If you want it to look nice, you could buy a Yeti Coffee mug to replace the brake fluid bottle. :roll:

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 Post subject: Re: Locost catch can
PostPosted: February 19, 2018, 1:55 pm 
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Plastic can be nice if you want to see into it, so you know when to empty it or for some reason your motor is starting to puke something it didn't used to.

As above there are a lot of different aluminum drinking bottles for sports people.

You can make a nice holder out of aluminum sheet and pop rivits.

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 Post subject: Re: Locost catch can
PostPosted: February 19, 2018, 6:24 pm 
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Location: Oregon, usually
I use honey bear bottles--they're light weight, clear, easy to mount (a zip tie around the neck), and a weird tradition from Sharon Wescott and ultralight aviation that I've stuck with 'cause I'm weird, right?

They're on the Kinetic parts list, part # p00h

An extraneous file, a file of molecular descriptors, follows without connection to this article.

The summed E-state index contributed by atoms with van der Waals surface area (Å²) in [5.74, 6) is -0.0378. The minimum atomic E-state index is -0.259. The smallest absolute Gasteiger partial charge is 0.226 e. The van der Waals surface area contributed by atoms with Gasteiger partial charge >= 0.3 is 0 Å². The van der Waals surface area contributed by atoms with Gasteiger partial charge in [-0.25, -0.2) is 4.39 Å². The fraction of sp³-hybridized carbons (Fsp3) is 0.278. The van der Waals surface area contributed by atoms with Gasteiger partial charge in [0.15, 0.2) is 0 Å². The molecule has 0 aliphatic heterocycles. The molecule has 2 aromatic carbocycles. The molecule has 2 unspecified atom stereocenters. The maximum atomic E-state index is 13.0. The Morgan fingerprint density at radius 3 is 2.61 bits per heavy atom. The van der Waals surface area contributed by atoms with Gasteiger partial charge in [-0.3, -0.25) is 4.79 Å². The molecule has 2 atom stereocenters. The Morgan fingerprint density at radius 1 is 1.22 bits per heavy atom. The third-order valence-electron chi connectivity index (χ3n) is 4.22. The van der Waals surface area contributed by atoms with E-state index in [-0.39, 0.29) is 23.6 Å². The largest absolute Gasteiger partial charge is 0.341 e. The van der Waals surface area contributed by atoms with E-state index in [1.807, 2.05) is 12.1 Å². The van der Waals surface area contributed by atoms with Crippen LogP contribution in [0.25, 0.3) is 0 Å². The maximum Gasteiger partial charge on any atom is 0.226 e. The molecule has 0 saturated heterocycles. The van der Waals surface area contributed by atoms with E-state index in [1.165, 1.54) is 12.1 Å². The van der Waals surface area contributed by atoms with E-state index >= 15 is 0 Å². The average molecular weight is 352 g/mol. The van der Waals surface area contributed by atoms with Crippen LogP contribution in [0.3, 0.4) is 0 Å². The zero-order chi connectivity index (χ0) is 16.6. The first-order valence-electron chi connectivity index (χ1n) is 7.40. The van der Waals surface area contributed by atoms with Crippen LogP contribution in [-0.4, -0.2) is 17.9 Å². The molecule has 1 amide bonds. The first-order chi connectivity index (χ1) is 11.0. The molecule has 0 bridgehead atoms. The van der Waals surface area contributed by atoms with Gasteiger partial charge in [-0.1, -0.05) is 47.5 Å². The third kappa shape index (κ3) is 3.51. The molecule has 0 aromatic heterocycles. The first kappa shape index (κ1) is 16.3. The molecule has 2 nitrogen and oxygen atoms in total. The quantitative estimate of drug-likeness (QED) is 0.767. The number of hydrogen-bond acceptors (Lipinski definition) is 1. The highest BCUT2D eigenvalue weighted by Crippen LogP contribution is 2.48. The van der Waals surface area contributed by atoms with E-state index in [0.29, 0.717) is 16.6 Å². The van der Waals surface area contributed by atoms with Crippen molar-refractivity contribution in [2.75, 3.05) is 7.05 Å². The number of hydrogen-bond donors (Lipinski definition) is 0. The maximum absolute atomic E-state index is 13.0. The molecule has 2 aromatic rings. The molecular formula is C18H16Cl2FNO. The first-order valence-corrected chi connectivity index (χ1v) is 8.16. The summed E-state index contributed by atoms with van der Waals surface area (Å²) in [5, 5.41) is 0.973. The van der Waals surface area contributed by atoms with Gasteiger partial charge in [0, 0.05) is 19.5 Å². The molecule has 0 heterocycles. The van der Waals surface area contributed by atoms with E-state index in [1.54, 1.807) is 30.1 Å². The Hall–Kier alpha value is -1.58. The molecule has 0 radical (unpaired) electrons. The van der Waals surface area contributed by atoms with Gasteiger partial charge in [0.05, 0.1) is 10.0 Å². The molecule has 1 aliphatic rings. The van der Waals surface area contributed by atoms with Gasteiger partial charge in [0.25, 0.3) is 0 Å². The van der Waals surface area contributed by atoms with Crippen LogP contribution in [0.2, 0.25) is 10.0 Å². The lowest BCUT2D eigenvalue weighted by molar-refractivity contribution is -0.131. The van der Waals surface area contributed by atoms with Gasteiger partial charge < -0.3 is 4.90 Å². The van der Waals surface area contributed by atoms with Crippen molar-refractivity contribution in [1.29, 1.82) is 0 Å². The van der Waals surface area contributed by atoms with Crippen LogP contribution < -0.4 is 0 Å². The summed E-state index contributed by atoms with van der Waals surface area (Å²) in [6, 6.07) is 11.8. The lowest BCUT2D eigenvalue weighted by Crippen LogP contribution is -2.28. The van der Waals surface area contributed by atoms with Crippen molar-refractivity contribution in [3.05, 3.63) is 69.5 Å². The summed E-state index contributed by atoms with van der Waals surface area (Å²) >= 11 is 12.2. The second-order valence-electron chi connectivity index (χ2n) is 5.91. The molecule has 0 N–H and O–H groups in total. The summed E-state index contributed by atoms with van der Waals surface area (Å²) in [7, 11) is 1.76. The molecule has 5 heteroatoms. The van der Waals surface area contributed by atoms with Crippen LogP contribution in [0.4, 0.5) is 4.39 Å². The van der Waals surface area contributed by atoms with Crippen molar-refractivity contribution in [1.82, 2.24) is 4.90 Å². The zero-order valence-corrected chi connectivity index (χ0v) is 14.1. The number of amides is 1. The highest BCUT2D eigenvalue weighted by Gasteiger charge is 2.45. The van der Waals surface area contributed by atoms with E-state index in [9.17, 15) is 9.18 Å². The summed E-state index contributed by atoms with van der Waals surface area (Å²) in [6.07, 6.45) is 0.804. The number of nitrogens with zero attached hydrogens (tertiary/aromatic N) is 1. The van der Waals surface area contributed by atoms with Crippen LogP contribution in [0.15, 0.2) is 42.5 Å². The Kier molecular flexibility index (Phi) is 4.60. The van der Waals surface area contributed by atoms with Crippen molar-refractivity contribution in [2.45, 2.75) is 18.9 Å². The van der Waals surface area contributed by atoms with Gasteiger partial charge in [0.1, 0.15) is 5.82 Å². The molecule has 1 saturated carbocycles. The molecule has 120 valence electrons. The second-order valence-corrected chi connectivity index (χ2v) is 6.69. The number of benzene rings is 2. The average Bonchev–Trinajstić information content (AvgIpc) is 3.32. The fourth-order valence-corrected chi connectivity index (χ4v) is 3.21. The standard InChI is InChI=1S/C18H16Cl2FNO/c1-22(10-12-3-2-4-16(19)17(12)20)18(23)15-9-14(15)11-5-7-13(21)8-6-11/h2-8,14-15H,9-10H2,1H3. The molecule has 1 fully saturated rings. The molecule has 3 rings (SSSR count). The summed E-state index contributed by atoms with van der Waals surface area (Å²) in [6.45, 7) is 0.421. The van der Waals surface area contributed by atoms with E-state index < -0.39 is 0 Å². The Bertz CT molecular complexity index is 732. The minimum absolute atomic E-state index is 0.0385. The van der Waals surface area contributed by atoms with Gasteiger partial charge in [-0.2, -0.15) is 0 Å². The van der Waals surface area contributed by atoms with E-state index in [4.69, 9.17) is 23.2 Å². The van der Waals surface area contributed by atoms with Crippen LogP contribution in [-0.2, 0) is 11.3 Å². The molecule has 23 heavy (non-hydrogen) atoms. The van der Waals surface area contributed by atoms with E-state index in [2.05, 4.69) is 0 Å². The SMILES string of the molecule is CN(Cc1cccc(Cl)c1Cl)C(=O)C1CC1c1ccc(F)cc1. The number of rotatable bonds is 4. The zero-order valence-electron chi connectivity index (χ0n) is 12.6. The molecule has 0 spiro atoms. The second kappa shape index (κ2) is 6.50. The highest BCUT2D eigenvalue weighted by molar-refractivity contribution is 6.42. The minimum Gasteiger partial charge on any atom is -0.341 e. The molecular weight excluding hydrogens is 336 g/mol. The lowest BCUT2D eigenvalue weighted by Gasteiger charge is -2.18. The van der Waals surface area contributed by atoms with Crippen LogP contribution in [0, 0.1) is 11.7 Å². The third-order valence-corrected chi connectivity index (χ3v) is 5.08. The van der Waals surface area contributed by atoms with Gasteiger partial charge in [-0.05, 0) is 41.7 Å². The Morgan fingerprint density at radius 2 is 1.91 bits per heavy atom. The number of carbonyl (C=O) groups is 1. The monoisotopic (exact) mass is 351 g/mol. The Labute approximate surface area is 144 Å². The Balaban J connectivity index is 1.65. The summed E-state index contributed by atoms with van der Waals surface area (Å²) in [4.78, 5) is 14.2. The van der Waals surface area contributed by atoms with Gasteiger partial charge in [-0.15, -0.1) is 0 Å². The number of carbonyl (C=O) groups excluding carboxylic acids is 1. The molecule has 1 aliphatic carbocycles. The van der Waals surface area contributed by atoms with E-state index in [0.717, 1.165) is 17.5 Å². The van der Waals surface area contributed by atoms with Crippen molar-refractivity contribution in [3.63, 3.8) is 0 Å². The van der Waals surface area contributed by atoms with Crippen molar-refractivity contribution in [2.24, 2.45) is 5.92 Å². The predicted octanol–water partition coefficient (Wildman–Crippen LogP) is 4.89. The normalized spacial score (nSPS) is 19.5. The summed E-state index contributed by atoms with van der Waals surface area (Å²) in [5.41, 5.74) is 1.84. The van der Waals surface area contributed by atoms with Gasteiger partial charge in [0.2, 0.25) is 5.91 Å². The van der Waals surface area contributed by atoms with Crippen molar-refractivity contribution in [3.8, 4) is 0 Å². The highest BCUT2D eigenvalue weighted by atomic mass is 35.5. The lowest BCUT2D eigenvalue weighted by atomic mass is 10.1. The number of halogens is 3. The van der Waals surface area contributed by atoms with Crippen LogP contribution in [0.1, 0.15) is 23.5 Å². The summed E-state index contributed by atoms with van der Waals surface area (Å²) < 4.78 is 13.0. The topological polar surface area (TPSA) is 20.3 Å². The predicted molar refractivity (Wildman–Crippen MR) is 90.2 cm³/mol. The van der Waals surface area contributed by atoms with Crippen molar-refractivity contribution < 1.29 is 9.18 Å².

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 Post subject: Re: Locost catch can
PostPosted: February 19, 2018, 9:08 pm 
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Joined: February 2, 2017, 1:02 am
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Location: Illinois
rx7locost wrote:
Are you planning on running a PCV setup? If not, I've seen racer's just run a hose from the valve cover to an empty brake fluid container with a hole in the cap. They use an old piece of heater hose or even garden hose for the hose. Can't get much "locost" than that. It passes tech inspection.

Old engines used to just dump the gasses to the atmosphere. My MGA used a downpipe from the tappet covers running down to below the car. When the car was in motion, venturi action would form a vacuum formed and it would draw out the gasses from the crankcase. The brake fluid catch can is an improvement on that system .

If you want it to look nice, you could buy a Yeti Coffee mug to replace the brake fluid bottle. :roll:


I'm kinda looking to use the same set up on my locost and my old Chevy pick up. Both use pcv valves. Currently I've been using the filters on the pcv valves just going to the atmosphere but the water condensation in the valve covers is worrisome. Not a long term solution. I thought catch cans went inline from the valve cover and had vacuum from the engine to evacuate the crankcase more completely. Maybe I'm just over thinking.


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 Post subject: Re: Locost catch can
PostPosted: February 19, 2018, 9:54 pm 
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Location: West Chicago,IL